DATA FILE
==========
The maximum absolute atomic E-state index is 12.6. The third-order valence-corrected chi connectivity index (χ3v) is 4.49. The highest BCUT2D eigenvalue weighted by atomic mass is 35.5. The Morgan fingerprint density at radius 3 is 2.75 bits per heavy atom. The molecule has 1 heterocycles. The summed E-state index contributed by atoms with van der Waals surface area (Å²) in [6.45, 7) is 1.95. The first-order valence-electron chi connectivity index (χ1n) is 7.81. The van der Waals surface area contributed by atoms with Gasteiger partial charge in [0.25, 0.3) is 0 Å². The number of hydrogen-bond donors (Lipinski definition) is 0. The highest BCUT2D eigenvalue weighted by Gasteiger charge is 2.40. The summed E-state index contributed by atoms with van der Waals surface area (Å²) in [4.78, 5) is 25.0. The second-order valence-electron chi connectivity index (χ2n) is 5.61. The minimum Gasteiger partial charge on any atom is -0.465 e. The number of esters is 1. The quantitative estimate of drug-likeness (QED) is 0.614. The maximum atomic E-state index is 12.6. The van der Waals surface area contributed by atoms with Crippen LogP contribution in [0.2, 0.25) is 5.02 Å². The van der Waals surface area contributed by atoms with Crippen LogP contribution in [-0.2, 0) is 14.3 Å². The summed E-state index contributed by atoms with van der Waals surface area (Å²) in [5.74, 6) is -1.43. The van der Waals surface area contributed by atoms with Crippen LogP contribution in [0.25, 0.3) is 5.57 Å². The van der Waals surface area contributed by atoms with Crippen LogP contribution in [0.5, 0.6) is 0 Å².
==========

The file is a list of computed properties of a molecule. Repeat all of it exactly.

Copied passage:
The maximum absolute atomic E-state index is 12.6. The third-order valence-corrected chi connectivity index (χ3v) is 4.49. The highest BCUT2D eigenvalue weighted by atomic mass is 35.5. The Morgan fingerprint density at radius 3 is 2.75 bits per heavy atom. The molecule has 1 heterocycles. The summed E-state index contributed by atoms with van der Waals surface area (Å²) in [6.45, 7) is 1.95. The first-order valence-electron chi connectivity index (χ1n) is 7.81. The van der Waals surface area contributed by atoms with Gasteiger partial charge in [0.25, 0.3) is 0 Å². The number of hydrogen-bond donors (Lipinski definition) is 0. The highest BCUT2D eigenvalue weighted by Gasteiger charge is 2.40. The summed E-state index contributed by atoms with van der Waals surface area (Å²) in [4.78, 5) is 25.0. The second-order valence-electron chi connectivity index (χ2n) is 5.61. The minimum Gasteiger partial charge on any atom is -0.465 e. The number of esters is 1. The quantitative estimate of drug-likeness (QED) is 0.614. The maximum atomic E-state index is 12.6. The van der Waals surface area contributed by atoms with Crippen LogP contribution in [0.2, 0.25) is 5.02 Å². The van der Waals surface area contributed by atoms with Crippen LogP contribution in [-0.2, 0) is 14.3 Å². The summed E-state index contributed by atoms with van der Waals surface area (Å²) in [5.74, 6) is -1.43. The van der Waals surface area contributed by atoms with Crippen LogP contribution in [0.25, 0.3) is 5.57 Å². The van der Waals surface area contributed by atoms with Crippen LogP contribution in [0.5, 0.6) is 0 Å².